World-renowned artist, Jackson Pollock, once said, “When I say artist I mean the one who is building things…some with a brush, some with a shovel, some choose a pen.” Barbara Diane Barry has chosen two of the three.
This artist-by-trade and hobby took her love for painting as a means of self-expression and has been teaching it to others through her popular course, Art for Self-Discovery. This workshop series empowers individuals with the ability to improvise and take risks with art, enabling them to quiet their inner critics, grow their creativity, and tap into a highly productive way to de-stress.
In putting pen to paper, Barry has now written Painting Your Way Out of a Corner, a book that couples the information and techniques from her course with psychology and brain function research to show people how to get the most from the painting experience. But, as Barry herself explains, painting and writing are one in the same.
Day: What prompted you to go down this path?
Barry: After a painful divorce, I decided to leave the suburbs and move to Manhattan. I wanted to try something new, be in a bigger area. Instead of the experience being freeing, I found myself terrified, afraid to make decisions involving money and overwhelmed by the prospect of getting out and finding a job. Just getting out of bed was a herculean effort.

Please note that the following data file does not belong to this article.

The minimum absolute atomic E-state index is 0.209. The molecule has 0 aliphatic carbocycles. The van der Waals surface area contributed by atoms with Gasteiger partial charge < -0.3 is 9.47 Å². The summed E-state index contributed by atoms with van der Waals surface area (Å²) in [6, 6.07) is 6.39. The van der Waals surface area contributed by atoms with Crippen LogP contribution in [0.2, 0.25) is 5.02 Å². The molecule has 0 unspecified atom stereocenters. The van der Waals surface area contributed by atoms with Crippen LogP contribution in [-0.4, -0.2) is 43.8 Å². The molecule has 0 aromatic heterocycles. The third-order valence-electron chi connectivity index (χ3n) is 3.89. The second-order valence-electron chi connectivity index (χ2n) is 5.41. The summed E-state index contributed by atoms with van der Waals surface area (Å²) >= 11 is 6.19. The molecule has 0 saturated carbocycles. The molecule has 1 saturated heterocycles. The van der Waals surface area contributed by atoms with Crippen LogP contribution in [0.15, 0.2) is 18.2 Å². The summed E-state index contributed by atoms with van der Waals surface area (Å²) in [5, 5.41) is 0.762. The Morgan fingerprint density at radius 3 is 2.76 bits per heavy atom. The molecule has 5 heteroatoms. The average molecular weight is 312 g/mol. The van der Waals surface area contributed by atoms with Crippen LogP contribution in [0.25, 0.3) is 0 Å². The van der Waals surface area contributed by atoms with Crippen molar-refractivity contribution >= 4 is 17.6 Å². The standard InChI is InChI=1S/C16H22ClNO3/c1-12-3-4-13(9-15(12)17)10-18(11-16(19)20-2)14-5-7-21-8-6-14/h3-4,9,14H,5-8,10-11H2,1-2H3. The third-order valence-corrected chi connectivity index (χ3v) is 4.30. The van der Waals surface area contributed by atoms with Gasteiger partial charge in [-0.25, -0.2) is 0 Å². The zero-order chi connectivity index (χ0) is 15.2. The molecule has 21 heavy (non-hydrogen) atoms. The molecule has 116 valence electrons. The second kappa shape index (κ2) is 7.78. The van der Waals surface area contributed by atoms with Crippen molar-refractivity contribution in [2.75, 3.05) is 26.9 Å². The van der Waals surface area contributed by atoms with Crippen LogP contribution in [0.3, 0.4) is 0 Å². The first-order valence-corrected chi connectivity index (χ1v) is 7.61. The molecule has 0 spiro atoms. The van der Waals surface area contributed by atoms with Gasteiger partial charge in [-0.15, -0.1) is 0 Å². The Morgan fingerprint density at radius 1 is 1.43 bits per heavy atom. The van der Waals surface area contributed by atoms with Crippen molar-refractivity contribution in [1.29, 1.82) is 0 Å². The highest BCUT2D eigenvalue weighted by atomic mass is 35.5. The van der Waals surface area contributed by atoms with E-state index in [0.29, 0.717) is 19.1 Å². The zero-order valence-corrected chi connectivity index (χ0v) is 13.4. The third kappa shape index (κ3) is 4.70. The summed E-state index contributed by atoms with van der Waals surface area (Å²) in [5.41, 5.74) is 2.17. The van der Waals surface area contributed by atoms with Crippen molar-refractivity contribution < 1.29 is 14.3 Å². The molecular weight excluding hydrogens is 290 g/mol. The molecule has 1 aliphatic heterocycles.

That’s when I pulled out a painting journal I had begun some years ago to work through painting blocks, and decided to let it help me to do simple things that were no longer simple. Move the brush, move the mind. The process of taking little risks on paper with my brush was so instrumental in helping me face my fears and the angst of the day, I knew I had to share this with others.
When I first started teaching improvisational painting in Art for Self-Discovery classes, I wrote a series of letters or essays to my students. I wanted to help them reflect on the day’s starts and stops in between sessions. My book started with these early writings and took off from there.